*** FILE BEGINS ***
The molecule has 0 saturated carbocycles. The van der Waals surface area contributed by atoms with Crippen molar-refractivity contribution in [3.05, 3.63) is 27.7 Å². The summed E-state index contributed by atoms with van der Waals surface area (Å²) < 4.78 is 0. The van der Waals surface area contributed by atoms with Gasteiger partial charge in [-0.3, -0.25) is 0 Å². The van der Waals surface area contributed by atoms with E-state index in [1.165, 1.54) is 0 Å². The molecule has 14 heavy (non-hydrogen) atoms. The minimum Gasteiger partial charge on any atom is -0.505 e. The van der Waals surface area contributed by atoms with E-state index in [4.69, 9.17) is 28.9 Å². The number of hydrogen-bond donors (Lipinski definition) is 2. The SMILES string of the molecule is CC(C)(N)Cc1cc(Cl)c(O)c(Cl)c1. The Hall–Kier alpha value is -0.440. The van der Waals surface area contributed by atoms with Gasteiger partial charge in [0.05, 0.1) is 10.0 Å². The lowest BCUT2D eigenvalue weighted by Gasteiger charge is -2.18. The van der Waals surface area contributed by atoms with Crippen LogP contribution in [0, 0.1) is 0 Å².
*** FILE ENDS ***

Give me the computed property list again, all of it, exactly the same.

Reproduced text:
The molecule has 0 saturated carbocycles. The van der Waals surface area contributed by atoms with Crippen molar-refractivity contribution in [3.05, 3.63) is 27.7 Å². The summed E-state index contributed by atoms with van der Waals surface area (Å²) < 4.78 is 0. The van der Waals surface area contributed by atoms with Gasteiger partial charge in [-0.3, -0.25) is 0 Å². The van der Waals surface area contributed by atoms with E-state index in [1.165, 1.54) is 0 Å². The molecule has 14 heavy (non-hydrogen) atoms. The minimum Gasteiger partial charge on any atom is -0.505 e. The van der Waals surface area contributed by atoms with E-state index in [4.69, 9.17) is 28.9 Å². The number of hydrogen-bond donors (Lipinski definition) is 2. The SMILES string of the molecule is CC(C)(N)Cc1cc(Cl)c(O)c(Cl)c1. The Hall–Kier alpha value is -0.440. The van der Waals surface area contributed by atoms with Gasteiger partial charge in [0.05, 0.1) is 10.0 Å². The lowest BCUT2D eigenvalue weighted by Gasteiger charge is -2.18. The van der Waals surface area contributed by atoms with Crippen LogP contribution in [0, 0.1) is 0 Å².